Is Predictive Data Used for Sentencing and Recidivism Rate a Violation of Due Process Rights?
Around the country, the criminal justice system has benefited significantly from teaming up with technological advances. Compas, also known as, the Correctional Offender Management Profiling for Alternative Sanctions, is one of the technological advances that have aided in reviewing statistical data, and has create an algorithm to determine whether or not someone is more likely to reoffend, also known as the recidivism rate. In theory, the algorithm behind Compas is used to predict whether or not someone is a high risk or a low risk of reoffending and to determine what sentence a person should have based on his/her history, education, background, criminal and parole history, drug use, and community relations, among other factors.
The Compas System
In Wisconsin, among other states, Compas has come under the microscope, especially as there have been complaints that the Compas system and its algorithm comprise a violation of a person’s due process of law, and there have been studies showing that the Compas system may have a racial bias against African Americans. Compas algorithms around the nation vary depending on the state and also whether the criminal defendant is a man, woman, or juvenile. Advocates of the Compas system believe that its predictive data may aid in freeing up space in prisons for those men and women who are in fact a danger to society, limiting the punishment for those who pose a lesser risk to the community.
Wisconsin Supreme Court Takes on Due Process Violation Case
The Wisconsin Supreme Court agreed to review a defendant’s case where he received a higher punishment because he was found to be a higher risk to the community. The trial court judge stated that he had based his assessment and determination of the defendant’s criminal sentence largely on the algorithm’s ultimate score of the defendant. The defendant, however, was not permitted to see the secret algorithm used to calculate his recidivism rate. The defendant filed an appeal saying that his due process of law was violated because he was not given access to the algorithm that predicted him to be a high risk to the community.
This is just one of what will soon be many complaints likely filed against Compas. The idea that a defendant may be classified as a high risk to the community based on an algorithm and rather than criminal behavior and conduct violates the concept of due process. If predictive data were to continue to be used and become a larger part of the criminal justice effort, it may evolve into a system where an innocent person may be charged with a crime because an algorithm determines that he/she is more likely than not to commit that offense.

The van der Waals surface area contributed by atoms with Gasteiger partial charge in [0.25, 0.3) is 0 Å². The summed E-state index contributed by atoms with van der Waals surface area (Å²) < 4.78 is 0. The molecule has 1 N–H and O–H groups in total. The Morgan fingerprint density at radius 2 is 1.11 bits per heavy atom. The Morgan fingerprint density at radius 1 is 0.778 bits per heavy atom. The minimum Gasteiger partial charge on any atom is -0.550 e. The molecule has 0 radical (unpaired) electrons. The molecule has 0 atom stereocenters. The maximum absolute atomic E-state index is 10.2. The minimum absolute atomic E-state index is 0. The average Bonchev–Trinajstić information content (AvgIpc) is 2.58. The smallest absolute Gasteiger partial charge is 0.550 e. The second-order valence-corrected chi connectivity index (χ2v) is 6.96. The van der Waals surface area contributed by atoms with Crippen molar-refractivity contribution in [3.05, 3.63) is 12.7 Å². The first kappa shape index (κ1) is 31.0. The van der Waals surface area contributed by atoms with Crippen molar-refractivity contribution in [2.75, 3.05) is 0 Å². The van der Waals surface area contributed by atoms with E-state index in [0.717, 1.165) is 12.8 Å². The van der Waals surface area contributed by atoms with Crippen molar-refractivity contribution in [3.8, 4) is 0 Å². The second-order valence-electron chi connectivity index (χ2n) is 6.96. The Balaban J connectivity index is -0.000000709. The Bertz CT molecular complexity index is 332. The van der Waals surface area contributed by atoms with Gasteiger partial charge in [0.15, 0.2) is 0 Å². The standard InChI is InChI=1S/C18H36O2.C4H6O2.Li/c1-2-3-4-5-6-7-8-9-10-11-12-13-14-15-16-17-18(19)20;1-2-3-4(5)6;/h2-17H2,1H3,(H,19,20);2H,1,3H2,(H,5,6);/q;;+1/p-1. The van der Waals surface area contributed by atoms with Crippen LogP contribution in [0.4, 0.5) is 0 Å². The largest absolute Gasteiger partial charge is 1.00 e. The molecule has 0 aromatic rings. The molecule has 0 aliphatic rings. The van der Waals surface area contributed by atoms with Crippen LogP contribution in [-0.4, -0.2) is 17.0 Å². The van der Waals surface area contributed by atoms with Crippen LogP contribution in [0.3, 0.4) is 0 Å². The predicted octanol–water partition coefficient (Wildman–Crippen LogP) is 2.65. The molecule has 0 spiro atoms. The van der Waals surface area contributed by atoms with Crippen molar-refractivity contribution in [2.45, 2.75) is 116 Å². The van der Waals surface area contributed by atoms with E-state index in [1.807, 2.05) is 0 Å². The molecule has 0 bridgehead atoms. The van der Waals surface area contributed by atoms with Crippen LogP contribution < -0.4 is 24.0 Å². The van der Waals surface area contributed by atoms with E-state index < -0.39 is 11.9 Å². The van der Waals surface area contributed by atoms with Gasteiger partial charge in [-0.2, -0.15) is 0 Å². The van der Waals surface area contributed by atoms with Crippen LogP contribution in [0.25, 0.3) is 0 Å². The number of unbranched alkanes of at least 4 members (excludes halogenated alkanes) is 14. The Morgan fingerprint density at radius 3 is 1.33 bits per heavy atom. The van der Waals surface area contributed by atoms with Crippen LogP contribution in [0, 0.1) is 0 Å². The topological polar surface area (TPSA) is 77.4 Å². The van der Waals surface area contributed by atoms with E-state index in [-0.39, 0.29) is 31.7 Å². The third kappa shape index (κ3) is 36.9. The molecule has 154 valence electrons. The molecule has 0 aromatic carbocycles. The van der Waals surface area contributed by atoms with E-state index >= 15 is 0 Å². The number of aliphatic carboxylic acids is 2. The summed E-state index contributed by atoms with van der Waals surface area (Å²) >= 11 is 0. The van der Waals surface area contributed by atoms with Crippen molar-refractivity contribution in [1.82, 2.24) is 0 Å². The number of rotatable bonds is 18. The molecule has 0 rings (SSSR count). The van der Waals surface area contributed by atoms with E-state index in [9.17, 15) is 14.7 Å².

Is Predictive Data Racially Biased Against African American Defendants?
According to investigative studies of the algorithms of Compas, and other software similar to Compas, it was found recently that the predictive data was biased against African Americans. According to the report published by ProPublica, the reporters reviewed the risk scores for roughly 7,000 people who had been arrested in Broward County, Florida between 2013 and 2014. The reporters then checked which of the 7,000 people reoffended within two years of their first offense (which is what the Compas algorithm is predicting.) According to ProPublica’s data, it found that the risk scores were wildly inaccurate when predicting future violent behavior; of those who had received a prediction that they would re-commit a violent crime in the future, only 20% of those who had received that high risk score actually committed a violent crime within 2 years. In addition, the data showed that not only were black defendants almost twice as likely to be predicted to be a reoffender than white defendants, but white defendants were miscategorized as low risk reoffenders more often than black defendants.
Experienced Criminal Defense Attorney in Fort Lauderdale
If you or a loved one has been arrested for a crime, it is important to speak with an experienced defense attorney like Kevin J. Kulik who can advocate on your behalf and guide you through the criminal justice process. Contact Kevin J. Kulik today for a free and confidential consultation in the Fort Lauderdale area.